A federal judge has made permanent his earlier order that Ohio must count provisional ballots cast in the right polling place but wrong precinct — so-called right church, wrong pew ballots. The ruling by U.S. District Judge Algenon L. Marbley last week addresses voting errors at polling locations where more than one precinct conducts voting and a poll worker directed the voter to the wrong precinct. It makes permanent rules used in the 2012 election. The decision drew praise from voting advocates who said to do otherwise would punish voters when poll workers mistakenly sent them to the wrong place to vote. Misdirected voters could cast provisional ballots, but prior to the injunction their ballots could be rejected for being cast at the wrong precinct.
With this permanent injunction, provisional ballots cast in the wrong precinct will be counted unless a poll worker has determined the voter’s correct precinct and directed the voter there, but the voter disregards that information and votes in the wrong precinct anyway, according to the ruling.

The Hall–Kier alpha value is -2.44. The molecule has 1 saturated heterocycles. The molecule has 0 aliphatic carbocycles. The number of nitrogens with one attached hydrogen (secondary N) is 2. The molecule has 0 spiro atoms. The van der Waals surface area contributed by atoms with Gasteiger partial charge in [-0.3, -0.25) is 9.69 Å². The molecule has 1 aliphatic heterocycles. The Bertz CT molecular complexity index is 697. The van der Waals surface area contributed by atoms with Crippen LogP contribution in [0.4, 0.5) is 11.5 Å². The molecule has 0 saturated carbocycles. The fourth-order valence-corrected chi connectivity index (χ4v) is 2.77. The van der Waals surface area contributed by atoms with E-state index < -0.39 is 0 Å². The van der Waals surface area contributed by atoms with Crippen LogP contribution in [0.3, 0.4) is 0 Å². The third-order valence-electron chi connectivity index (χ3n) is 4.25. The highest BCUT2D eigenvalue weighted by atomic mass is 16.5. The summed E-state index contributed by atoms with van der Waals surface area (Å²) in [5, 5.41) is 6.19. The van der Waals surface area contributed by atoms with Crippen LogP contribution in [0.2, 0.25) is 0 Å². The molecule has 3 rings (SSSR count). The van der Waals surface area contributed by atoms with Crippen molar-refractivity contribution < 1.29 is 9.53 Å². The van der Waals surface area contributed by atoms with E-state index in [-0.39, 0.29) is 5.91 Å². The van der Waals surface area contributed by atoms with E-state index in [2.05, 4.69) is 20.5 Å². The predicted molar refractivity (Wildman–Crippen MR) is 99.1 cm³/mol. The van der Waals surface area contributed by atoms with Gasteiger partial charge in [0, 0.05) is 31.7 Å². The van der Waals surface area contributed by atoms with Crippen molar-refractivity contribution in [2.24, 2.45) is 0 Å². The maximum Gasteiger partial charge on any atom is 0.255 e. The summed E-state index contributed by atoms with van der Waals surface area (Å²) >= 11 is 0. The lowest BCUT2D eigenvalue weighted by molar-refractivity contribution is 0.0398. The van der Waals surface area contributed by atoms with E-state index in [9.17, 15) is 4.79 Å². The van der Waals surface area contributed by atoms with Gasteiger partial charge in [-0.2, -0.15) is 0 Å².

“If the county board of elections cannot verify that the poll worker directed the voter to the correct precinct, the votes cast on the provisional ballot must be counted in all races and for all issues for which the voter would have been eligible to vote if he/she had cast the ballot in the correct precinct,” Marbley wrote in his ruling.
The decision deals with two suits filed in federal court against Ohio Secretary of State Jon Husted. Service Employees International Union is the plaintiff in one. Northeast Ohio Coalition for the Homeless is plaintiff in the other.